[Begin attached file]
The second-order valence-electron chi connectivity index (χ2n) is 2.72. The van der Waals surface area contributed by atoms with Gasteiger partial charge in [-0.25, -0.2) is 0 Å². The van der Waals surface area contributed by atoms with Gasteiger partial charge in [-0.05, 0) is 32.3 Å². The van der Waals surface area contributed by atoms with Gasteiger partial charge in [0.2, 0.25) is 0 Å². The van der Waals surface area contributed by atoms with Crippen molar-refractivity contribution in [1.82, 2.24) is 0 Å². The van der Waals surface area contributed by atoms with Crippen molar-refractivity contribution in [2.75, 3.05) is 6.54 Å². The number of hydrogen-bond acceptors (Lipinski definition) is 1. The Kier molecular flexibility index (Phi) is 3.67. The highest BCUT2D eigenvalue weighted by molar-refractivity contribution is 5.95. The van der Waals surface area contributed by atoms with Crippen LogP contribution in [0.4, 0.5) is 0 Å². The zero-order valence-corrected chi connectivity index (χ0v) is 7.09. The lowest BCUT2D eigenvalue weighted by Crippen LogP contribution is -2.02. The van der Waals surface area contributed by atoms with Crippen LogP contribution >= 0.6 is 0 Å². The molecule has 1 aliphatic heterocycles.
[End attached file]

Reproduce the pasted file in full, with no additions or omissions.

The second-order valence-electron chi connectivity index (χ2n) is 2.72. The van der Waals surface area contributed by atoms with Gasteiger partial charge in [-0.25, -0.2) is 0 Å². The van der Waals surface area contributed by atoms with Gasteiger partial charge in [-0.05, 0) is 32.3 Å². The van der Waals surface area contributed by atoms with Gasteiger partial charge in [0.2, 0.25) is 0 Å². The van der Waals surface area contributed by atoms with Crippen molar-refractivity contribution in [1.82, 2.24) is 0 Å². The van der Waals surface area contributed by atoms with Crippen molar-refractivity contribution in [2.75, 3.05) is 6.54 Å². The number of hydrogen-bond acceptors (Lipinski definition) is 1. The Kier molecular flexibility index (Phi) is 3.67. The highest BCUT2D eigenvalue weighted by molar-refractivity contribution is 5.95. The van der Waals surface area contributed by atoms with Crippen LogP contribution in [0.4, 0.5) is 0 Å². The zero-order valence-corrected chi connectivity index (χ0v) is 7.09. The lowest BCUT2D eigenvalue weighted by Crippen LogP contribution is -2.02. The van der Waals surface area contributed by atoms with Crippen LogP contribution >= 0.6 is 0 Å². The molecule has 1 aliphatic heterocycles.